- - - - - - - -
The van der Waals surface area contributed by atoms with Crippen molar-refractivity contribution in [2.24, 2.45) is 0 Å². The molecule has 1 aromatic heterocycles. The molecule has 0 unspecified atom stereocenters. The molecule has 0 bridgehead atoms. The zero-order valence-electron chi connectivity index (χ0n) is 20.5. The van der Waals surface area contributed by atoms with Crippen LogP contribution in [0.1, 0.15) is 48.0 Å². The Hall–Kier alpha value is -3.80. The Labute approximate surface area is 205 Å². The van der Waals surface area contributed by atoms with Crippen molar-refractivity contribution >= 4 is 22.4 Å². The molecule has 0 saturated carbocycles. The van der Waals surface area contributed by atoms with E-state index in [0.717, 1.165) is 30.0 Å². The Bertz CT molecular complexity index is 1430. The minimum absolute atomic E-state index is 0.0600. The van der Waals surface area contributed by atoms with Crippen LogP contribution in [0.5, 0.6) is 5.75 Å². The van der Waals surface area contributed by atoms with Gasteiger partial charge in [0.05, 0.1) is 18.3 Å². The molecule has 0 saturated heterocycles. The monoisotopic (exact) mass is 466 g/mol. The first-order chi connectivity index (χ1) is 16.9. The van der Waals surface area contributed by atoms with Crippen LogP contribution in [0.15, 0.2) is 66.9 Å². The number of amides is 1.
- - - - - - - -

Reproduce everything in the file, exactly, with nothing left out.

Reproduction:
The van der Waals surface area contributed by atoms with Crippen molar-refractivity contribution in [2.24, 2.45) is 0 Å². The molecule has 1 aromatic heterocycles. The molecule has 0 unspecified atom stereocenters. The molecule has 0 bridgehead atoms. The zero-order valence-electron chi connectivity index (χ0n) is 20.5. The van der Waals surface area contributed by atoms with Crippen LogP contribution in [0.1, 0.15) is 48.0 Å². The Hall–Kier alpha value is -3.80. The Labute approximate surface area is 205 Å². The van der Waals surface area contributed by atoms with Crippen molar-refractivity contribution >= 4 is 22.4 Å². The molecule has 0 saturated carbocycles. The van der Waals surface area contributed by atoms with E-state index in [0.717, 1.165) is 30.0 Å². The Bertz CT molecular complexity index is 1430. The minimum absolute atomic E-state index is 0.0600. The van der Waals surface area contributed by atoms with Crippen LogP contribution in [0.5, 0.6) is 5.75 Å². The van der Waals surface area contributed by atoms with Gasteiger partial charge in [0.05, 0.1) is 18.3 Å². The molecule has 0 saturated heterocycles. The monoisotopic (exact) mass is 466 g/mol. The first-order chi connectivity index (χ1) is 16.9. The van der Waals surface area contributed by atoms with Crippen LogP contribution in [0.15, 0.2) is 66.9 Å². The number of amides is 1.